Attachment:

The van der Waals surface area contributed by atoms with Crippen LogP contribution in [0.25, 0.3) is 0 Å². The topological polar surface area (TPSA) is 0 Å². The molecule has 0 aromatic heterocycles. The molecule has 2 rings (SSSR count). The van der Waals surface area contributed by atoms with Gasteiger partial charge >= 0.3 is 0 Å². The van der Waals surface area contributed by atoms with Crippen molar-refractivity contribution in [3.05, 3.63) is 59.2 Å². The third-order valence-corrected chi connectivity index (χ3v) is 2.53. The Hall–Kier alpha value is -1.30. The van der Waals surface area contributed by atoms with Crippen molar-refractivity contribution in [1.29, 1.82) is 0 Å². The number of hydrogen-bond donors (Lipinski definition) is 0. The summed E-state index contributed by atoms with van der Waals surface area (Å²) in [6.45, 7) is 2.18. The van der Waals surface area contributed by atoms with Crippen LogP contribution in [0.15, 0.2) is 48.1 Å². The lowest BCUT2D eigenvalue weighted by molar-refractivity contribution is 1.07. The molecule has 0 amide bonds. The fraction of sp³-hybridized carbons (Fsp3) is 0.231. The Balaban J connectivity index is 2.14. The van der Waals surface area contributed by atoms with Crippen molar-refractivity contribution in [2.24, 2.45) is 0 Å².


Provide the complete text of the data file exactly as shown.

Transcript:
The van der Waals surface area contributed by atoms with Crippen LogP contribution in [0.25, 0.3) is 0 Å². The topological polar surface area (TPSA) is 0 Å². The molecule has 0 aromatic heterocycles. The molecule has 2 rings (SSSR count). The van der Waals surface area contributed by atoms with Gasteiger partial charge >= 0.3 is 0 Å². The van der Waals surface area contributed by atoms with Crippen molar-refractivity contribution in [3.05, 3.63) is 59.2 Å². The third-order valence-corrected chi connectivity index (χ3v) is 2.53. The Hall–Kier alpha value is -1.30. The van der Waals surface area contributed by atoms with Crippen molar-refractivity contribution in [1.29, 1.82) is 0 Å². The number of hydrogen-bond donors (Lipinski definition) is 0. The summed E-state index contributed by atoms with van der Waals surface area (Å²) in [6.45, 7) is 2.18. The van der Waals surface area contributed by atoms with Crippen LogP contribution in [0.15, 0.2) is 48.1 Å². The lowest BCUT2D eigenvalue weighted by molar-refractivity contribution is 1.07. The molecule has 0 amide bonds. The fraction of sp³-hybridized carbons (Fsp3) is 0.231. The Balaban J connectivity index is 2.14. The van der Waals surface area contributed by atoms with Crippen molar-refractivity contribution in [2.24, 2.45) is 0 Å².